Atmospheric methane isotopes identify inventory knowledge gaps in the Surat Basin, Australia, coal seam gas and agricultural regions

Bryce Kelly, Xinyi Lu, Stephen Harris, Bruno Neininger, Jorg Hacker, Stefan Schwietzke, Rebecca Fisher, James France, Euan Nisbet, David Lowry, Carina van der Veen, Malika Menoud, Thomas Rockmann

Research output: Contribution to journalArticlepeer-review


In-flight measurements of atmospheric methane (CH4(a)) and mass balance flux quantification studies can assist with verification and improvement in the UNFCCC National Inventory reported CH4 emissions. In the Surat Basin gas fields, Queensland, Australia, coal seam gas (CSG) production and cattle farming are two of the major sources of CH4 emissions into the atmosphere. Because of the rapid mixing of adjacent plumes within the convective boundary layer, spatially attributing CH4(a) mole fraction readings to one or more emission sources is difficult.

The primary aims of this study were to use the CH4(a) isotopic composition (δ13C) of in-flight atmospheric air (IFAA) samples to assess where the bottom–up (BU) inventory developed specifically for the region was well characterised and to identify gaps in the BU inventory (missing sources or over- and underestimated source categories). Secondary aims were to investigate whether IFAA samples collected downwind of predominantly similar inventory sources were useable for characterising the isotopic signature of CH4 sources (δ13C) and to identify mitigation opportunities.

IFAA samples were collected between 100–350 m above ground level (m a.g.l.) over a 2-week period in September 2018. For each IFAA sample the 2 h back-trajectory footprint area was determined using the NOAA HYSPLIT atmospheric trajectory modelling application. IFAA samples were gathered into sets, where the 2 h upwind BU inventory had > 50 % attributable to a single predominant CH4 source (CSG, grazing cattle, or cattle feedlots). Keeling models were globally fitted to these sets using multiple regression with shared parameters (background-air CH4(b) and δ13C).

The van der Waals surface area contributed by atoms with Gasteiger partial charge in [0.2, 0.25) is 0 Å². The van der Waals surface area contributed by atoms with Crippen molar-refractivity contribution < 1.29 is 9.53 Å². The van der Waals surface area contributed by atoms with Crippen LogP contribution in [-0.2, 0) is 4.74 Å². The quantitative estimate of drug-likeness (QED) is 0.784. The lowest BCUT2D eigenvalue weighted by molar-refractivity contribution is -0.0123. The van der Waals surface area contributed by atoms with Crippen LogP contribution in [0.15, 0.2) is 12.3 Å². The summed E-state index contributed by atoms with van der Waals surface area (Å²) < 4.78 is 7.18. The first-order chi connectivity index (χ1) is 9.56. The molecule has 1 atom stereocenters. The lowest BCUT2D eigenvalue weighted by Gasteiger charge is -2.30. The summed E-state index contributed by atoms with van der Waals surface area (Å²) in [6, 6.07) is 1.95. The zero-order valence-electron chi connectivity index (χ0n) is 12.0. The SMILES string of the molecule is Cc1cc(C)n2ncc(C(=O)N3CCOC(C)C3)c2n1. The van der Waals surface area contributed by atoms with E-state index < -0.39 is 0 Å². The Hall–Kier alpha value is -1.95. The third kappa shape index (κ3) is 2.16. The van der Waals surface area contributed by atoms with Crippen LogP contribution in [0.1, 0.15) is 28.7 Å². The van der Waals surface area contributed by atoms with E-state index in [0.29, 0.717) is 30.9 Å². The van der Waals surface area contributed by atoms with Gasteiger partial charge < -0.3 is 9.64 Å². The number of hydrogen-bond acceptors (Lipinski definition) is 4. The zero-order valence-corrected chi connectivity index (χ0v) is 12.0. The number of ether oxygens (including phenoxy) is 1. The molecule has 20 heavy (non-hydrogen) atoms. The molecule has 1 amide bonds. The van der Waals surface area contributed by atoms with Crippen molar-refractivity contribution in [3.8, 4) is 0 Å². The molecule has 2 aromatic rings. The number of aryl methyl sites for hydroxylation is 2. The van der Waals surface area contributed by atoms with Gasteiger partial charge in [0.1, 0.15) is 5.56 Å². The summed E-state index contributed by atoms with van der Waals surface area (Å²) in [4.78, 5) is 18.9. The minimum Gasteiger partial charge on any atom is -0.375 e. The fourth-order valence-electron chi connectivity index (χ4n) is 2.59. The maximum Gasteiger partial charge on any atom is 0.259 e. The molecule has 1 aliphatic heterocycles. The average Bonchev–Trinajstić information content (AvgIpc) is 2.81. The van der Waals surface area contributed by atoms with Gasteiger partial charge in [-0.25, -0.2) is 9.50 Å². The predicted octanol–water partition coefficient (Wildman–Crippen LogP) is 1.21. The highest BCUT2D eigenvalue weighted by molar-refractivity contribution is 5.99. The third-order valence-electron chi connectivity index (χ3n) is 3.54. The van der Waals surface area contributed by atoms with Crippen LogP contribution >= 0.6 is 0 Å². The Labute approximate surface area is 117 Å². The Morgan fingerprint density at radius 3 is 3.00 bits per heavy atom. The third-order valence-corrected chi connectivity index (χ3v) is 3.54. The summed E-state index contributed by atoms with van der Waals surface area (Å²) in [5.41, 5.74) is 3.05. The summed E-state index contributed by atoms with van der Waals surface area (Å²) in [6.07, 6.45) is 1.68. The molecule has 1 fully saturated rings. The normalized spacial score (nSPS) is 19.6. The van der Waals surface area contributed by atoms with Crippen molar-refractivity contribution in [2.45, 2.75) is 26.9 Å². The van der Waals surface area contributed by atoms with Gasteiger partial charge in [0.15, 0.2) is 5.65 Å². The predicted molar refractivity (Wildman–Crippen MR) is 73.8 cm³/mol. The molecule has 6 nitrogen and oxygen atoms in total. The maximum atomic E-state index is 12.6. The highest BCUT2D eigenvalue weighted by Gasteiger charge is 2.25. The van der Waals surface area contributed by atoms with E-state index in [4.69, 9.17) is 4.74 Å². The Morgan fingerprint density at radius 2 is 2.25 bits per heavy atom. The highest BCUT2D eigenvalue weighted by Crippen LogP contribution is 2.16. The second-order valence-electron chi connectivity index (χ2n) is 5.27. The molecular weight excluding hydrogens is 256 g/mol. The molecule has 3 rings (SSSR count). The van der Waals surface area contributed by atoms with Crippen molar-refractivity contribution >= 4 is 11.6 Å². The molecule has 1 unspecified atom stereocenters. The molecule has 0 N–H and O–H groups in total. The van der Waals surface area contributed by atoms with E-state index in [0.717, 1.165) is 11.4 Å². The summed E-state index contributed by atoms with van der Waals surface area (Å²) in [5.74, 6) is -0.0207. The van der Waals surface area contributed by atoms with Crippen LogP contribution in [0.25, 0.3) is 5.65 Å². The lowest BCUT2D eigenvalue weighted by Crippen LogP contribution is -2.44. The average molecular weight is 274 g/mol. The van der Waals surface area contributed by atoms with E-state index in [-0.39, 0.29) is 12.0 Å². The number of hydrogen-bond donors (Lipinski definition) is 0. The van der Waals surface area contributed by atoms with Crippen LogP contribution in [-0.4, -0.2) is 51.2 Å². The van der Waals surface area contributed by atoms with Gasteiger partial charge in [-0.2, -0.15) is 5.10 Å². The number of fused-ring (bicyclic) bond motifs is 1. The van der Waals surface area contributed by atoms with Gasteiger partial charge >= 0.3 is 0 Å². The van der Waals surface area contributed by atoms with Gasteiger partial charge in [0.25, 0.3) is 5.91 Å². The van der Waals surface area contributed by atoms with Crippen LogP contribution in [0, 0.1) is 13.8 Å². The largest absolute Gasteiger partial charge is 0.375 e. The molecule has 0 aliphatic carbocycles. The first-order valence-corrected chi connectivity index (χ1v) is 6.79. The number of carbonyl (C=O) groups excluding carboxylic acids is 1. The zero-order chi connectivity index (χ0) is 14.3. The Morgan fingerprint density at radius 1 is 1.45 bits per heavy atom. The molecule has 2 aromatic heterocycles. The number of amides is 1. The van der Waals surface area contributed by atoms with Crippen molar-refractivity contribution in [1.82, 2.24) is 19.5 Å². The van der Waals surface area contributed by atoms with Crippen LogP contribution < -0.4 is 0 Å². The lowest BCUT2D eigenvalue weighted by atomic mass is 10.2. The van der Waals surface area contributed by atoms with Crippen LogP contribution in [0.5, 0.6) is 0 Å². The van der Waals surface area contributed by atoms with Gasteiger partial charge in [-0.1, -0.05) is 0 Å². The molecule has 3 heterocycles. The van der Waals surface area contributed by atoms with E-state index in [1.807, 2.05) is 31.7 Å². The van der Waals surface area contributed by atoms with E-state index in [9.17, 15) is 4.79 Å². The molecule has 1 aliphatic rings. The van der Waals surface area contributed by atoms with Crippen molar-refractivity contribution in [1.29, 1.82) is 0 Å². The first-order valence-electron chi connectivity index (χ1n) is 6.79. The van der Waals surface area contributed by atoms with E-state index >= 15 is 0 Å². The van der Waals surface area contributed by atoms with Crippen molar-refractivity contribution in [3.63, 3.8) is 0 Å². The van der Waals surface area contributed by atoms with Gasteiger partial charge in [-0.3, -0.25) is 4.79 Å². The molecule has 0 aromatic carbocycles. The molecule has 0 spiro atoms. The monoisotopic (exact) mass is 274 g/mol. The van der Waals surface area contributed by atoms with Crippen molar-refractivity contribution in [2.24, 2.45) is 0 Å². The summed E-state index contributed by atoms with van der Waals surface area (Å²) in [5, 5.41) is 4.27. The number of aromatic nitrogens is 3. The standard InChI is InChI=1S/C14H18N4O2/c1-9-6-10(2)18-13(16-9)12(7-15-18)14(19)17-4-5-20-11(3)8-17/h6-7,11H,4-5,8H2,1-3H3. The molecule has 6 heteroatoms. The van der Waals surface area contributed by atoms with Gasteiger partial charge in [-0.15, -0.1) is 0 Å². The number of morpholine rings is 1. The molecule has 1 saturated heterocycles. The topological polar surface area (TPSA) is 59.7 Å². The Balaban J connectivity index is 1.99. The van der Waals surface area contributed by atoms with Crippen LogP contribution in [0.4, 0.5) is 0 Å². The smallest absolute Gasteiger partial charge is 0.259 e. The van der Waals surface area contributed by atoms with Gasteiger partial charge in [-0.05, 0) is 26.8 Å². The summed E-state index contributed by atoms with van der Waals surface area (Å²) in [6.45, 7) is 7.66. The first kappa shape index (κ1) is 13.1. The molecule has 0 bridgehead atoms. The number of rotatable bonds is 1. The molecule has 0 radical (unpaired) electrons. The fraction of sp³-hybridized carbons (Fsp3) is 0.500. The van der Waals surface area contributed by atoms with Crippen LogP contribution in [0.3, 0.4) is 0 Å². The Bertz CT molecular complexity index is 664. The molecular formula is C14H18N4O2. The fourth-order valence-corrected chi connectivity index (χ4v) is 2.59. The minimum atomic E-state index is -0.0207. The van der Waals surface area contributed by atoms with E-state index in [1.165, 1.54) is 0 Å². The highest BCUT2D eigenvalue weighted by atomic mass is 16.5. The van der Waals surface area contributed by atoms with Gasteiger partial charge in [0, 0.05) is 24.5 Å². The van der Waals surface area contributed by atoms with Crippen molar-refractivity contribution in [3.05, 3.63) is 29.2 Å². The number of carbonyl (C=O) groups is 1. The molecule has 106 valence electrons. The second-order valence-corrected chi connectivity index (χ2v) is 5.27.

For IFAA samples collected from 250–350 m a.g.l. altitude, the best-fit δ13C signatures compare well with the ground observation: CSG δ13C of −55.4 ‰ (confidence interval (CI) 95 % ± 13.7 ‰) versus δ13C of −56.7 ‰ to −45.6 ‰; grazing cattle δ13C of −60.5 ‰ (CI 95 % ± 15.6 ‰) versus −61.7 ‰ to −57.5 ‰. For cattle feedlots, the derived δ13C (−69.6 ‰, CI 95 % ± 22.6 ‰), was isotopically lighter than the ground-based study (δ13C from −65.2 ‰ to −60.3 ‰) but within agreement given the large uncertainty for this source. For IFAA samples collected between 100–200 m a.g.l. the δ13C signature for the CSG set (−65.4 ‰, CI 95 % ± 13.3 ‰) was isotopically lighter than expected, suggesting a BU inventory knowledge gap or the need to extend the population statistics for CSG δ13C signatures. For the 100–200 m a.g.l. set collected over grazing cattle districts the δ13C signature (−53.8 ‰, CI 95 % ± 17.4 ‰) was heavier than expected from the BU inventory. An isotopically light set had a low δ13C signature of −80.2 ‰ (CI 95 % ± 4.7 ‰). A CH4 source with this low δ13C signature has not been incorporated into existing BU inventories for the region. Possible sources include termites and CSG brine ponds. If the excess emissions are from the brine ponds, they can potentially be mitigated. It is concluded that in-flight atmospheric δ13C measurements used in conjunction with endmember mixing modelling of CH4 sources are powerful tools for BU inventory verification.
Original languageEnglish
Pages (from-to)15527-15558
Number of pages31
JournalAtmospheric Chemistry and Physics
Publication statusPublished - 12 Dec 2022

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